Picture a farmer.
Elizabeth Bryant's face might not be the first that comes to mind.
But someday, when more of the people who produce our food look like the people who eat our food, maybe she will be.
"Growing up here, there's a sense — either felt or expressed — that you don't belong here," said Bryant, an aspiring Black farmer learning the craft in rural Rice County.
Last Saturday, the last hour of the last day of the winter market at the Mill City Farmers Market in downtown Minneapolis. Bryant and her aunts, Lynne and Nancy Reeck, had sold out of almost all the cheese curds and feta and buttery wedges of herbed chèvre they'd brought up from Singing Hills Goat Dairy near Nerstrand, Minn.
Nothing in the grocery dairy case prepares you for cheese like this.
Once you've had a tomato fresh from the vine, warmed by the sun, most of the tomatoes at the grocery store taste like cardboard — like some durable good, built to bounce around in the back of a delivery truck for a few thousand miles.
Singing Hills cheese comes from goats that graze 25 acres of tall grass and wildflowers on the border of Big Woods State Park. One human — usually Lynn Reeck — creates each small batch, and the taste of the product changes from season to season and goat to goat.
"You can taste the differences from spring to fall," said Lynne Reeck, who made most of the cheese on sale on Saturday. The farm has a small herd of its own dairy goats right now, supplemented by a neighbor's herd of Oberhasli.
These are the things you learn when you grow and make your own food.
These are the lessons Lizy Bryant hopes to share.
She's part of a new generation of Black farmers in Minnesota, working for ownership and access to land in a nation where nearly everyone who owns farmland is white.
Her dream, backed by a wildly successful fundraiser, is to share those 25 acres at Singing Hills with other Black Minnesotans. To turn this farm an hour south of the Twin Cities into a space where Black families can learn, create and reconnect with the land.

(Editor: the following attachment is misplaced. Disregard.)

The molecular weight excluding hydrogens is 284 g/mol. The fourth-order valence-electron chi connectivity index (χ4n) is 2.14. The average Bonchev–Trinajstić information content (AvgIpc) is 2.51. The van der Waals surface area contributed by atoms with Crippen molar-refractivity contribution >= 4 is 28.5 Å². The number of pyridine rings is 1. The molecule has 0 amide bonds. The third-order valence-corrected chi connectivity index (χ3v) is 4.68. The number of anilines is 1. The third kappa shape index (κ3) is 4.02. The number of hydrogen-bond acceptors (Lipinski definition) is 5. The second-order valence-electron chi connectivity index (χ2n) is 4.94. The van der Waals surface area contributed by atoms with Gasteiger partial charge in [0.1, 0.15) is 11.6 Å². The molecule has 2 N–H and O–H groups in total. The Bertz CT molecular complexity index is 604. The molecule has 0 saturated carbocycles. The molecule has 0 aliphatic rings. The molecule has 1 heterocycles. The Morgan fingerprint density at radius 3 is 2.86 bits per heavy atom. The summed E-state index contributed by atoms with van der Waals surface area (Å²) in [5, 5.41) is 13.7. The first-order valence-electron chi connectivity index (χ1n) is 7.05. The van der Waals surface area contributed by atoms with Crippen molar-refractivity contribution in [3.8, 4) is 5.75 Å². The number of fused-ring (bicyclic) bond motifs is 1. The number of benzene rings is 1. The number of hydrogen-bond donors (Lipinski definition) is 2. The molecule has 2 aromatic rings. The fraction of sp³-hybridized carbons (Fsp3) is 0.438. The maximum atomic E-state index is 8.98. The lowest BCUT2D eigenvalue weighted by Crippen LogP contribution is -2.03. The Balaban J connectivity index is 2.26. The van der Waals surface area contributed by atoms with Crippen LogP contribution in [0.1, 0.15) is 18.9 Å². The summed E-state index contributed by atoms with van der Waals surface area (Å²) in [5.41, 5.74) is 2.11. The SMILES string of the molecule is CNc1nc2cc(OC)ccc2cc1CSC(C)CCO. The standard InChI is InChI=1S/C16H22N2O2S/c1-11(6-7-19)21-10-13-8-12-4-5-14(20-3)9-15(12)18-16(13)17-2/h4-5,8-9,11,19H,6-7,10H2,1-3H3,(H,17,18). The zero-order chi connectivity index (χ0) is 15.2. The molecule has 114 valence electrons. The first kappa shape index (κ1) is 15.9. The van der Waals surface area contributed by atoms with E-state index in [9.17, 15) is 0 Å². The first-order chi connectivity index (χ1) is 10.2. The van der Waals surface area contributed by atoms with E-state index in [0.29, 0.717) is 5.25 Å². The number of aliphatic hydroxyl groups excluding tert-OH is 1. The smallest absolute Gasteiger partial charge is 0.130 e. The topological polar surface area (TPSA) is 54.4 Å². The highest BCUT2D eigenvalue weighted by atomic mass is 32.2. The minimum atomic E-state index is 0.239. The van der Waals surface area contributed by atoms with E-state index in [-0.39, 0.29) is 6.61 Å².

"Rural spaces can be havens," Bryant said. "Places for people to just be in a natural landscape."
It will take $365,000 to buy the land from the bank and turn Singing Hills into a shared agricultural resource and refuge.
"When fully operative, this land will function as a farm, a gathering place, a learning facility, and a generative nexus for wellness and creativity," she wrote in her introduction for the fundraiser.
Not everyone gets to grow up on a farm. Most of us are generations removed from the land.
We'll never meet a goat unless someone introduces us.
We'll never coax a seed into a plant into a meal unless someone teaches us how.
"It's been a really hard year," Bryant said. This was the year George Floyd died under a Minneapolis policeman's knee, the year his city burned, the year Minnesotans died by the thousands in a pandemic, the year the country tore itself apart over politics and policy.
"Despite all that," she said, "I think we really do have everything we need to be able to create the type of society we want to live in, where people's needs are met."
There are thousands and thousands of farmers in Minnesota. At last count — the state's 2017 agricultural census — more than 99% of them were white.
"What does a farmer look like?" Minnesota Assistant Agriculture Commissioner Patrice Bailey asks children when he visits schools to talk about careers in agriculture and agribusiness.
The students talk about boots and overalls and fields of corn and soybeans. Which is what Bailey would have pictured when he was a kid growing up in Harlem, five blocks from the Apollo theater and miles from the nearest farm.
Agriculture is so much more, he tells them. He describes the fields of canola, bright as sunlight, waving in the breeze up near the Canadian border. He tells them about organic farmers and immigrant farmers who sell tiny parcels of their land to other immigrants so all can own a little piece of the American dream. He tells them about micro farms and orchards tucked in city lots, and the entrepreneurs using them to start their own businesses, selling produce or making artisanal jam.
He tells them about his office on the fifth floor of the Agriculture Department, and how he's the first Black man ever to hold this post.
However you picture farming in Minnesota, it's Bailey's job to expand the picture so anyone can see themselves in it.
Minnesota's emerging farmer program offers a helping hand to aspiring farmers from diverse backgrounds. Veterans, people with disabilities, women, minorities, Native Americans.
Black farmers owned and worked millions of acres in 1920. A century later, most of that land had been lost to predatory banks, to racist government policies, or to younger generations who drifted away from farm life and its association with slavery and sharecropping.
"It's time to see Black farmers and Hmong farmers, Native farmers, Latino — see them not just as [farm] workers," Bailey said. It's time to see them as the people who own the land, run the business, nourish their communities.
"If they don't see it," he said. "They can't dream it."
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